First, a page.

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Kidney Week

Abstract: TH-PO564

Safety and Adequacy of Kidney Biopsy Procedure in Patients With Obesity

Session Information

  • Pathology and Lab Medicine
    November 03, 2022 | Location: Exhibit Hall, Orange County Convention Center‚ West Building
    Abstract Time: 10:00 AM - 12:00 PM

Category: Pathology and Lab Medicine

  • 1700 Pathology and Lab Medicine

Authors

  • Qian, Long, Yale University, New Haven, Connecticut, United States
  • Weinstein, Jason Nathaniel, Yale University, New Haven, Connecticut, United States
  • Melchinger, Hannah Camille, Yale University, New Haven, Connecticut, United States
  • Hu, David G., Johns Hopkins University, Baltimore, Maryland, United States
  • Menez, Steven, Johns Hopkins University, Baltimore, Maryland, United States
  • Thiessen Philbrook, Heather, Johns Hopkins University, Baltimore, Maryland, United States
  • Luciano, Randy L., Yale University, New Haven, Connecticut, United States
  • Perazella, Mark A., Yale University, New Haven, Connecticut, United States
  • Shaw, Melissa M., Yale University, New Haven, Connecticut, United States
  • Parikh, Chirag R., Johns Hopkins University, Baltimore, Maryland, United States
  • Wilson, Francis Perry, Yale University, New Haven, Connecticut, United States
  • Moledina, Dennis G., Yale University, New Haven, Connecticut, United States
Background

Obesity is considered a risk factor for kidney biopsy-related complications. Here we compared the safety and adequacy of kidney biopsy procedures between obese and non-obese patients.

Methods

We included patients from the Yale kidney biopsy cohort enrolled between 2015-2017. Using linear regression analysis, we tested the association of class 2 obesity (body mass index ≥35kg/m2) with post-biopsy drop in hematocrit (hct) and number of glomeruli sampled, adjusting for pre-biopsy risk factors and needle gauge. We conducted a supplementary analysis using data from the Johns Hopkins University (JHU).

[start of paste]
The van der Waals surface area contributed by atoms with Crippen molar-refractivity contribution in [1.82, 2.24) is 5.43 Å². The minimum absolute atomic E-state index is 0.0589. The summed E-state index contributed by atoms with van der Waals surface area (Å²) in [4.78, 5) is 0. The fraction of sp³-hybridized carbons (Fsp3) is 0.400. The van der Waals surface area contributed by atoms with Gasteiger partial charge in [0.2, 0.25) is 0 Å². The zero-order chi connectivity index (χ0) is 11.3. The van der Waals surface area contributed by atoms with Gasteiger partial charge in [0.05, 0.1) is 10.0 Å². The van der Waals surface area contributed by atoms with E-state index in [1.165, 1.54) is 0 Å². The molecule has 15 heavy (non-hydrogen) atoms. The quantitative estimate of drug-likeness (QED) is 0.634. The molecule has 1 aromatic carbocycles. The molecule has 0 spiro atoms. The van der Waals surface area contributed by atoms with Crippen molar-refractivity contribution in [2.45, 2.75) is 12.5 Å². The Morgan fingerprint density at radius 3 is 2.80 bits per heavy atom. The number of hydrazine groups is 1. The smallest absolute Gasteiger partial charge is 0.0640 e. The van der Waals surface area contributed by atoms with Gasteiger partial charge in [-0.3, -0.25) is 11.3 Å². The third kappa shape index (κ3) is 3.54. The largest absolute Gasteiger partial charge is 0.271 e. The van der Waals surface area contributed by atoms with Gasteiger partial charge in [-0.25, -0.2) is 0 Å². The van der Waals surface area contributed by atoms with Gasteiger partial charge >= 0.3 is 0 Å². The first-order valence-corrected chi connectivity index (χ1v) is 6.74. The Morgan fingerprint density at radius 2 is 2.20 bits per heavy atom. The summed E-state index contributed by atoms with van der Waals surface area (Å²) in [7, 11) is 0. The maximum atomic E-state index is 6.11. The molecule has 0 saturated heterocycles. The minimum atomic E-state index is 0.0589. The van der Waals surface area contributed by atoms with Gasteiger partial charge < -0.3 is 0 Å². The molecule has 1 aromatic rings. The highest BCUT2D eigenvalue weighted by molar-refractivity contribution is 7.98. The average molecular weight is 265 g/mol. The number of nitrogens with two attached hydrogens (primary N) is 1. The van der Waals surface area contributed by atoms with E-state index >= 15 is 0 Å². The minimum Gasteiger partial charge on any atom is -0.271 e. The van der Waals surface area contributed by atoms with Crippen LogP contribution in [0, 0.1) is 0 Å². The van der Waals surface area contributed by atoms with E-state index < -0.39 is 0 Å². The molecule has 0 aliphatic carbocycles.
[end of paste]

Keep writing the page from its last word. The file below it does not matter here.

Results

Of the 337 patients at Yale, 76 (23%) had obesity. Obese patients were more likely to undergo biopsy using 18- (vs 16-) gauge needle (48 (66%) vs 113 (45%), P=0.002). Obese patients had a lesser drop in hct from pre- to post-biopsy in univariable analysis (2.1% vs 3.0%; unadjusted difference -0.95% (95% CI -0.14, -1.75); adjusted for pre-biopsy risk factors -0.92 (-1.73, -0.11)%]. Obesity was not associated with hct drop after further adjusting for needle gauge [-0.78 (-1.59, 0.03)%]. However, fewer glomeruli were sampled from obese patients [-2.6 (-4.6, -0.7) glomeruli]. At JHU (N=78, 12 obese), where all biopsies were performed using 18G needle, obesity was not associated with hct drop (0.40 (-1.26, 2.05)%). Meta-analysis of the two cohorts found no association of obesity with hct drop [-0.48 (-1.74, 0.78)%].

Conclusion

Obese patients did not have a greater risk of post-biopsy hematocrit drop than those without obesity but tended to have fewer glomeruli available for diagnosis. Future studies could examine techniques to improve diagnostic yield of kidney biopsy for obese patients.